Paul ES, Harding EJ, Mendl M. Measuring emotional processes in animals: the utility of a cognitive approach. Neurosci Biobehav Rev. 2005;29:469–91.
Mendl M, Burman OHP, Parker RMA, Paul ES. Cognitive bias as an indicator of animal emotion and welfare: emerging evidence and underlying mechanisms. Appl Anim Behav Sci. 2009;118:161–81.
Burman OHP, Parker R, Paul ES, Mendl M. A spatial judgement task to determine background emotional state in laboratory rats. Rattus norvegicus. Anim Behav. 2008;76:801–9.
Mendl M, Brooks J, Basse C, Burman O, Paul E, Blackwell E, et al. Dogs showing separation-related behaviour exhibit a ‘pessimistic’ cognitive bias. Curr Biol. 2010;20:R839–40.
Simpson BS, Landsberg GM, Reisner IR, Ciribassi JJ, Horwitz D, Houpt KA, et al. Effects of reconcile (fluoxetine) chewable tablets plus behavior management for canine separation anxiety. Vet Ther. 2007;8:18–31.
Landsberg GM, Melese P, Sherman BL, Neilson JC, Zimmerman A, Clarke TP. Effectiveness of fluoxetine chewable tablets in the treatment of canine separation anxiety. J Vet Behav. 2008;3:12–9.
King JN, Simpson BS, Overall KL, Appleby D, Pageat P, Ross C, et al. Treatment of separation anxiety in dogs with clomipramine: results from a prospective, randomized, double-blind, placebo-controlled, parallel-group, multicenter clinical trial. App Anim Behav Sci. 2000;67(4):255–75.
Simpson B. Treatment of separation-related anxiety in dogs with clomipramine. Results from a multicentre, blinded, placebo-controlled clinical trial. In: Mills DS, Heath SE, Harrington LJ, editors. Proceedings of the First International Conference on Veterinary Behavioural Medicine. Birmingham, U.K: South Mimms, Universities Federation for Animal Welfare; 1997. p. 143–54.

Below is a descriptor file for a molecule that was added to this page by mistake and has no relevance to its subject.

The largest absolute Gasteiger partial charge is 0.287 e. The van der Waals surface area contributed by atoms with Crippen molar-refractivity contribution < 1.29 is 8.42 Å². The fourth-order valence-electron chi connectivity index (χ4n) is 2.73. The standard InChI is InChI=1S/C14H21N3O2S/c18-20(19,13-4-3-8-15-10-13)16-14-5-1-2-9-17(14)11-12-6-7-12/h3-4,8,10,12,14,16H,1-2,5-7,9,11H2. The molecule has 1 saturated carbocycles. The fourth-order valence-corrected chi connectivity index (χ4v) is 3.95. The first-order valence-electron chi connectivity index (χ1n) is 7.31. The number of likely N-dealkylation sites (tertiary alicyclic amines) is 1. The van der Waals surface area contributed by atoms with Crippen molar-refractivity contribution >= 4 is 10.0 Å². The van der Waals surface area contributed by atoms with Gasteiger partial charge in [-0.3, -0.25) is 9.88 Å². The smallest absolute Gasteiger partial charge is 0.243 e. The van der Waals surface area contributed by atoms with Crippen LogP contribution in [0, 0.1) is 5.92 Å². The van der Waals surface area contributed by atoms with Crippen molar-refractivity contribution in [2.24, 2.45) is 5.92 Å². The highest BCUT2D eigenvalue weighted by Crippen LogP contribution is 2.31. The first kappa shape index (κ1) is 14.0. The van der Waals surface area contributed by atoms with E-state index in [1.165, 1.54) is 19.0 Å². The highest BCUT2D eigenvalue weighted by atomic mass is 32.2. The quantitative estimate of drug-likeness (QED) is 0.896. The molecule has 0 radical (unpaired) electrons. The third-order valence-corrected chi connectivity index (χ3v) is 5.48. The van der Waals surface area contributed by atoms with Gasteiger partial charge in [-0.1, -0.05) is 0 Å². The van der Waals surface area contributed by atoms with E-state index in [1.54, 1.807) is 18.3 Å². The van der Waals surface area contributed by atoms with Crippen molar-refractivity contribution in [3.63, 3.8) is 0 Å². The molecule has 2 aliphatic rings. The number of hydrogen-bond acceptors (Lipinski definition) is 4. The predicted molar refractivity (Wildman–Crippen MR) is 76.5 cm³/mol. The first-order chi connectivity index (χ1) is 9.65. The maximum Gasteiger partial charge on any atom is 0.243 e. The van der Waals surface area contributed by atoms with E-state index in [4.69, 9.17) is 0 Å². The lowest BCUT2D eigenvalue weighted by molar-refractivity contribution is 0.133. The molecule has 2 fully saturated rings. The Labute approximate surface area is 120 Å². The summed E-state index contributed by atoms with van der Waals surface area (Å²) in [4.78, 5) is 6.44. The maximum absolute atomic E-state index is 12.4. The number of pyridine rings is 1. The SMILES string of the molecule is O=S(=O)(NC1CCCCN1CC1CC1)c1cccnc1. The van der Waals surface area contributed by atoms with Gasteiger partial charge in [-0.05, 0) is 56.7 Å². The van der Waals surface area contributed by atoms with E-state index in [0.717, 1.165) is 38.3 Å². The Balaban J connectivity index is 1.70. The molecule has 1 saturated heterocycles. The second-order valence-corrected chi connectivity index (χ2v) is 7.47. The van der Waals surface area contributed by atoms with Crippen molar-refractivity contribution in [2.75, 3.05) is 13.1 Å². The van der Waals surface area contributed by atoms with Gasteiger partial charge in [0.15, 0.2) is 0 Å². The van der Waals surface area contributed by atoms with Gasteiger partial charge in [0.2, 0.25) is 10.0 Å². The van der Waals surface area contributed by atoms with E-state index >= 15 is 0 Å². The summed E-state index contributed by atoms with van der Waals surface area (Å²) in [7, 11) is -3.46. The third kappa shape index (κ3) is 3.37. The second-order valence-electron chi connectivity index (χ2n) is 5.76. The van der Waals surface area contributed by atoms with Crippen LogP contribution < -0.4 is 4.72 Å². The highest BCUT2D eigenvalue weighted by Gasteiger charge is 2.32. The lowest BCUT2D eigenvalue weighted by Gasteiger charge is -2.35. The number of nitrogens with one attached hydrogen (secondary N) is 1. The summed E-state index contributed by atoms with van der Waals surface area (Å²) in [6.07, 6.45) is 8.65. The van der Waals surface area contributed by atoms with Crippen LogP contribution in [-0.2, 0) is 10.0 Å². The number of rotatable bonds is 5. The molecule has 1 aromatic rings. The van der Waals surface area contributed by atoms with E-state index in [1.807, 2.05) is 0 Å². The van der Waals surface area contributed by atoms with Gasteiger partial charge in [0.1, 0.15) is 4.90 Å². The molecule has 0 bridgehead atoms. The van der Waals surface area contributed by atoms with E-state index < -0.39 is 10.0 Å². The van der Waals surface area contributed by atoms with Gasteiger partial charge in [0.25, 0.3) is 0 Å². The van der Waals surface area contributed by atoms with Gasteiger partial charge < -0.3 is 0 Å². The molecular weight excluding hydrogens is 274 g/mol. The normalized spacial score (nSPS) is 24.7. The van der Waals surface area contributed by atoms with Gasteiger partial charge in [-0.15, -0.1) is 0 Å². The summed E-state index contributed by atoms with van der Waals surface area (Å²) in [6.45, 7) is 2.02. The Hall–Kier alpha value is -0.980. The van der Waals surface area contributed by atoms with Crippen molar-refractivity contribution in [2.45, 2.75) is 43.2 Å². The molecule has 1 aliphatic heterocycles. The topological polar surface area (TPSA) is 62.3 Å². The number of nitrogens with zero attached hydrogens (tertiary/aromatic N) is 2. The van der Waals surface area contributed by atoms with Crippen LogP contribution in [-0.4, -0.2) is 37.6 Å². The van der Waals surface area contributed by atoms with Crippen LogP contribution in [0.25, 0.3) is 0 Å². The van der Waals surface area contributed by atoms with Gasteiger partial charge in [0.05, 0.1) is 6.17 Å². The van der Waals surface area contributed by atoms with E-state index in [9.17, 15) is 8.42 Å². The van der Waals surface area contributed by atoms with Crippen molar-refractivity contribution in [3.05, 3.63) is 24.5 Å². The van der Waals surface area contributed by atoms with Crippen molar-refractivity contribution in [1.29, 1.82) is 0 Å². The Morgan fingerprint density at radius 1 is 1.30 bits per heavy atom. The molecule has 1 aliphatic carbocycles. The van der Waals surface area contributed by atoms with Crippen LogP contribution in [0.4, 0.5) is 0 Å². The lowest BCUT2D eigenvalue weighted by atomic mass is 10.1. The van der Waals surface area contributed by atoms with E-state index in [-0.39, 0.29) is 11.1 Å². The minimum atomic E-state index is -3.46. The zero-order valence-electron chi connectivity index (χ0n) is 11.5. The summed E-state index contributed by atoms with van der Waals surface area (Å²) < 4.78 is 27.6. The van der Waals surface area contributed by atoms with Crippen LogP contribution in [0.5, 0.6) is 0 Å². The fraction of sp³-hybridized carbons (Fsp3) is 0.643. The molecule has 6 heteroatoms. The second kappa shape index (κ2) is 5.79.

Kostal L, Savory CJ. Behavioral responses of restricted-fed fowls to pharmacological manipulation of 5-HT and GABA receptor subtypes. Pharmacol Biochem Behav. 1996;53(4):995–1004.
Doyle RE, Vidal S, Hinch GN, Fisher AD, Boissy A, Lee C. The effect of repeated testing on judgment biases in sheep. Behav Processes. 2010;83:349–52.
Bateson M, Matheson SM. Performance on a categorisation task suggests that removal of environmental enrichment induces ‘pessimism’ in captive European starlings (Sturnus vulgaris). Anim Welfare. 2007;16(S):33–6.
Matheson SM, Asher L, Bateson M. Larger, enriched cages are associated with ‘optimistic’response biases in captive European starlings (Sturnus vulgaris). App Anim Behav Sci. 2008;109(2):374–83.
Burman OH, Parker R, Paul ES, Mendl MT. Anxiety-induced cognitive bias in non-human animals. Physiol Behav. 2009;98(3):345–50.